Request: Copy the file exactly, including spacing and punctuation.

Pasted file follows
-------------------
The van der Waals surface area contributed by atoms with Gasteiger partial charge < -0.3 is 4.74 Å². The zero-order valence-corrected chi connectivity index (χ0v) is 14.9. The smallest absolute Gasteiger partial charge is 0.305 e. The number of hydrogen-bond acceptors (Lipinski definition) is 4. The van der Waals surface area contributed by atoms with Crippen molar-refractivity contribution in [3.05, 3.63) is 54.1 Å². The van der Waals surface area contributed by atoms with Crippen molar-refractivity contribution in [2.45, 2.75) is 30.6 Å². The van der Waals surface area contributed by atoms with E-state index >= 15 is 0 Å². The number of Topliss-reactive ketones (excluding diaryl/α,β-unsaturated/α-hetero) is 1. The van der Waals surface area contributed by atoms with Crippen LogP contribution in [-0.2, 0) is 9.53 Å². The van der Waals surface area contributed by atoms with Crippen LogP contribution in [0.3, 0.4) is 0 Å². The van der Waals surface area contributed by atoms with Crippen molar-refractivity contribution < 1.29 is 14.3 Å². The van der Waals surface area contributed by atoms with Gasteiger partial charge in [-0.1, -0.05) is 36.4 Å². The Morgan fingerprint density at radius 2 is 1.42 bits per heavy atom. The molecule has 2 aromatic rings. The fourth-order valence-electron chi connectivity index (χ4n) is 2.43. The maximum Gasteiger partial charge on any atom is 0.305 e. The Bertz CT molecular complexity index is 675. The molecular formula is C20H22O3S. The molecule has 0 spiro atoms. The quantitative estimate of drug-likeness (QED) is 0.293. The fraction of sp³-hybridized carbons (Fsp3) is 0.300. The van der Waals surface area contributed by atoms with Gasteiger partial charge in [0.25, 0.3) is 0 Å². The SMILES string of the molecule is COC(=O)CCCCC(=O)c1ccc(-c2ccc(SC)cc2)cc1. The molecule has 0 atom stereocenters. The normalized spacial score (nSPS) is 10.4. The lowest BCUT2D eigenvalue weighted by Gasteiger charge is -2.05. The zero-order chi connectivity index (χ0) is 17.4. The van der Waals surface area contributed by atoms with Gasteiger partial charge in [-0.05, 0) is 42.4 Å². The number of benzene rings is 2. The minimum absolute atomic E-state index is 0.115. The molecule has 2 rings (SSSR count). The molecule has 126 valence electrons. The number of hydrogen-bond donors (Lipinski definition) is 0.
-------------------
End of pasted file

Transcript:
The van der Waals surface area contributed by atoms with Gasteiger partial charge < -0.3 is 4.74 Å². The zero-order valence-corrected chi connectivity index (χ0v) is 14.9. The smallest absolute Gasteiger partial charge is 0.305 e. The number of hydrogen-bond acceptors (Lipinski definition) is 4. The van der Waals surface area contributed by atoms with Crippen molar-refractivity contribution in [3.05, 3.63) is 54.1 Å². The van der Waals surface area contributed by atoms with Crippen molar-refractivity contribution in [2.45, 2.75) is 30.6 Å². The van der Waals surface area contributed by atoms with E-state index >= 15 is 0 Å². The number of Topliss-reactive ketones (excluding diaryl/α,β-unsaturated/α-hetero) is 1. The van der Waals surface area contributed by atoms with Crippen LogP contribution in [-0.2, 0) is 9.53 Å². The van der Waals surface area contributed by atoms with Crippen LogP contribution in [0.3, 0.4) is 0 Å². The van der Waals surface area contributed by atoms with Crippen molar-refractivity contribution < 1.29 is 14.3 Å². The van der Waals surface area contributed by atoms with Gasteiger partial charge in [-0.1, -0.05) is 36.4 Å². The Morgan fingerprint density at radius 2 is 1.42 bits per heavy atom. The molecule has 2 aromatic rings. The fourth-order valence-electron chi connectivity index (χ4n) is 2.43. The maximum Gasteiger partial charge on any atom is 0.305 e. The Bertz CT molecular complexity index is 675. The molecular formula is C20H22O3S. The molecule has 0 spiro atoms. The quantitative estimate of drug-likeness (QED) is 0.293. The fraction of sp³-hybridized carbons (Fsp3) is 0.300. The van der Waals surface area contributed by atoms with Gasteiger partial charge in [0.25, 0.3) is 0 Å². The SMILES string of the molecule is COC(=O)CCCCC(=O)c1ccc(-c2ccc(SC)cc2)cc1. The molecule has 0 atom stereocenters. The normalized spacial score (nSPS) is 10.4. The lowest BCUT2D eigenvalue weighted by Gasteiger charge is -2.05. The zero-order chi connectivity index (χ0) is 17.4. The van der Waals surface area contributed by atoms with Gasteiger partial charge in [-0.05, 0) is 42.4 Å². The number of benzene rings is 2. The minimum absolute atomic E-state index is 0.115. The molecule has 2 rings (SSSR count). The molecule has 126 valence electrons. The number of hydrogen-bond donors (Lipinski definition) is 0.